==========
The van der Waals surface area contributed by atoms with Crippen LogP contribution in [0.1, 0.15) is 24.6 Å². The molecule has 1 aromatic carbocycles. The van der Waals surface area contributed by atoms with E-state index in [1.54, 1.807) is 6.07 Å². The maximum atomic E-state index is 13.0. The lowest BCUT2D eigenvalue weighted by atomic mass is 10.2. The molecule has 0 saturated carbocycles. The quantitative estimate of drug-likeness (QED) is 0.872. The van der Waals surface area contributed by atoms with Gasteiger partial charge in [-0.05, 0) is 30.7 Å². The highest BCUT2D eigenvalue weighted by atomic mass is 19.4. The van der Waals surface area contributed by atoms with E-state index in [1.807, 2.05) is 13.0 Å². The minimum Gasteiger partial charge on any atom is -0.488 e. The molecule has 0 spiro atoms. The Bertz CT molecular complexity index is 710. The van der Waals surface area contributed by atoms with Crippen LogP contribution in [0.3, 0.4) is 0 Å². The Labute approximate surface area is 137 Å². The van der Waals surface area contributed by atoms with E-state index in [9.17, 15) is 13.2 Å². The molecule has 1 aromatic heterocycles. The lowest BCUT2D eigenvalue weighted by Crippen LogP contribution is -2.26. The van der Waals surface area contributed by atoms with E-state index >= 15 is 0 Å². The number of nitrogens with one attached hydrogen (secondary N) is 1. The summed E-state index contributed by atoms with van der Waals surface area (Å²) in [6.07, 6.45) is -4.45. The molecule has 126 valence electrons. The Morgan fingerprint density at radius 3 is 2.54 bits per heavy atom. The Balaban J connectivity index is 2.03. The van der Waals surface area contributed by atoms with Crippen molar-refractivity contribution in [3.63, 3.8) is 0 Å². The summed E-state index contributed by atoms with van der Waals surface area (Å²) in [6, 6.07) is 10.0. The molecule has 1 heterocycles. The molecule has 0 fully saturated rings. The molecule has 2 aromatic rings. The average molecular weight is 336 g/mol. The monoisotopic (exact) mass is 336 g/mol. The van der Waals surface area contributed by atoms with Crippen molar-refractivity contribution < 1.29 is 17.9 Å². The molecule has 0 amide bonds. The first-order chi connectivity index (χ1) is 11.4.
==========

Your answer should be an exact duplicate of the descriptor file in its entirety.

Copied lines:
The van der Waals surface area contributed by atoms with Crippen LogP contribution in [0.1, 0.15) is 24.6 Å². The molecule has 1 aromatic carbocycles. The van der Waals surface area contributed by atoms with E-state index in [1.54, 1.807) is 6.07 Å². The maximum atomic E-state index is 13.0. The lowest BCUT2D eigenvalue weighted by atomic mass is 10.2. The molecule has 0 saturated carbocycles. The quantitative estimate of drug-likeness (QED) is 0.872. The van der Waals surface area contributed by atoms with Gasteiger partial charge in [-0.05, 0) is 30.7 Å². The highest BCUT2D eigenvalue weighted by atomic mass is 19.4. The van der Waals surface area contributed by atoms with E-state index in [1.807, 2.05) is 13.0 Å². The minimum Gasteiger partial charge on any atom is -0.488 e. The molecule has 0 spiro atoms. The Bertz CT molecular complexity index is 710. The van der Waals surface area contributed by atoms with Crippen LogP contribution in [0.3, 0.4) is 0 Å². The Labute approximate surface area is 137 Å². The van der Waals surface area contributed by atoms with E-state index in [9.17, 15) is 13.2 Å². The molecule has 1 aromatic heterocycles. The lowest BCUT2D eigenvalue weighted by Crippen LogP contribution is -2.26. The van der Waals surface area contributed by atoms with E-state index >= 15 is 0 Å². The number of nitrogens with one attached hydrogen (secondary N) is 1. The summed E-state index contributed by atoms with van der Waals surface area (Å²) in [6.07, 6.45) is -4.45. The molecule has 126 valence electrons. The Morgan fingerprint density at radius 3 is 2.54 bits per heavy atom. The Balaban J connectivity index is 2.03. The van der Waals surface area contributed by atoms with Crippen molar-refractivity contribution in [3.63, 3.8) is 0 Å². The summed E-state index contributed by atoms with van der Waals surface area (Å²) in [6, 6.07) is 10.0. The molecule has 1 heterocycles. The molecule has 0 fully saturated rings. The molecule has 2 aromatic rings. The average molecular weight is 336 g/mol. The monoisotopic (exact) mass is 336 g/mol. The van der Waals surface area contributed by atoms with Crippen molar-refractivity contribution < 1.29 is 17.9 Å². The molecule has 0 amide bonds. The first-order chi connectivity index (χ1) is 11.4.